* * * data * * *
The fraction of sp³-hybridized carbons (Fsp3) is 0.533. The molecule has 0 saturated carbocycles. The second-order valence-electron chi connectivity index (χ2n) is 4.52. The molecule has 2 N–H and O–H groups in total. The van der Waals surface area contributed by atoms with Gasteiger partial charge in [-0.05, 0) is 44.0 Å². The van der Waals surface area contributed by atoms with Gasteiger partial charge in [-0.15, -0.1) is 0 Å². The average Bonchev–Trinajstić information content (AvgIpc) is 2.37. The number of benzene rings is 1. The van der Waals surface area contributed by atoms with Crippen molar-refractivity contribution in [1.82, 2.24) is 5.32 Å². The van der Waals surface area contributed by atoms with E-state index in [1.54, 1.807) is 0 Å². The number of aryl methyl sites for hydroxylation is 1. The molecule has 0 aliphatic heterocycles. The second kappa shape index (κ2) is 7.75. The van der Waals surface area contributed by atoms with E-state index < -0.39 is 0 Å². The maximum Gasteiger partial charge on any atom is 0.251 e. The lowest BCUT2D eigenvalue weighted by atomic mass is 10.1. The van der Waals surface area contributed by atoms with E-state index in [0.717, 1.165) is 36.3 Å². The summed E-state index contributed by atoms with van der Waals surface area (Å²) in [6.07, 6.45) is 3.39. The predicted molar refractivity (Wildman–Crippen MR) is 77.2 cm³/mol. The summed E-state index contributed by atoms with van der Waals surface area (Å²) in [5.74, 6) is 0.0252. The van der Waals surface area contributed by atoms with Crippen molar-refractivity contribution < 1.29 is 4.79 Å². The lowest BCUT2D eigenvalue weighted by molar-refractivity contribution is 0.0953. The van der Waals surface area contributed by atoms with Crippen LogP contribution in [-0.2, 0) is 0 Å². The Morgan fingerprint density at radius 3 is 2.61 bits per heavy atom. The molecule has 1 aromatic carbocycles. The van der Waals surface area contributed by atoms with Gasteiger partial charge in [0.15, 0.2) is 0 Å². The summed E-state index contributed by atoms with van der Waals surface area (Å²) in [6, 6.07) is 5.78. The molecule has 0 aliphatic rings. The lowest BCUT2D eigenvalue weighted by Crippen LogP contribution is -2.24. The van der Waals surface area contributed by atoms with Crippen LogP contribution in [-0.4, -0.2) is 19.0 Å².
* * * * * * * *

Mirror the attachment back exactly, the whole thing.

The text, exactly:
The fraction of sp³-hybridized carbons (Fsp3) is 0.533. The molecule has 0 saturated carbocycles. The second-order valence-electron chi connectivity index (χ2n) is 4.52. The molecule has 2 N–H and O–H groups in total. The van der Waals surface area contributed by atoms with Gasteiger partial charge in [-0.05, 0) is 44.0 Å². The van der Waals surface area contributed by atoms with Gasteiger partial charge in [-0.15, -0.1) is 0 Å². The average Bonchev–Trinajstić information content (AvgIpc) is 2.37. The number of benzene rings is 1. The van der Waals surface area contributed by atoms with Crippen molar-refractivity contribution in [1.82, 2.24) is 5.32 Å². The van der Waals surface area contributed by atoms with E-state index in [1.54, 1.807) is 0 Å². The number of aryl methyl sites for hydroxylation is 1. The molecule has 0 aliphatic heterocycles. The second kappa shape index (κ2) is 7.75. The van der Waals surface area contributed by atoms with E-state index < -0.39 is 0 Å². The maximum Gasteiger partial charge on any atom is 0.251 e. The lowest BCUT2D eigenvalue weighted by atomic mass is 10.1. The van der Waals surface area contributed by atoms with E-state index in [0.717, 1.165) is 36.3 Å². The summed E-state index contributed by atoms with van der Waals surface area (Å²) in [6.07, 6.45) is 3.39. The predicted molar refractivity (Wildman–Crippen MR) is 77.2 cm³/mol. The summed E-state index contributed by atoms with van der Waals surface area (Å²) in [5.74, 6) is 0.0252. The van der Waals surface area contributed by atoms with Crippen molar-refractivity contribution < 1.29 is 4.79 Å². The lowest BCUT2D eigenvalue weighted by molar-refractivity contribution is 0.0953. The van der Waals surface area contributed by atoms with Crippen LogP contribution in [-0.2, 0) is 0 Å². The Morgan fingerprint density at radius 3 is 2.61 bits per heavy atom. The molecule has 1 aromatic carbocycles. The van der Waals surface area contributed by atoms with Gasteiger partial charge in [0.15, 0.2) is 0 Å². The summed E-state index contributed by atoms with van der Waals surface area (Å²) in [6, 6.07) is 5.78. The molecule has 0 aliphatic rings. The lowest BCUT2D eigenvalue weighted by Crippen LogP contribution is -2.24. The van der Waals surface area contributed by atoms with Crippen LogP contribution in [-0.4, -0.2) is 19.0 Å².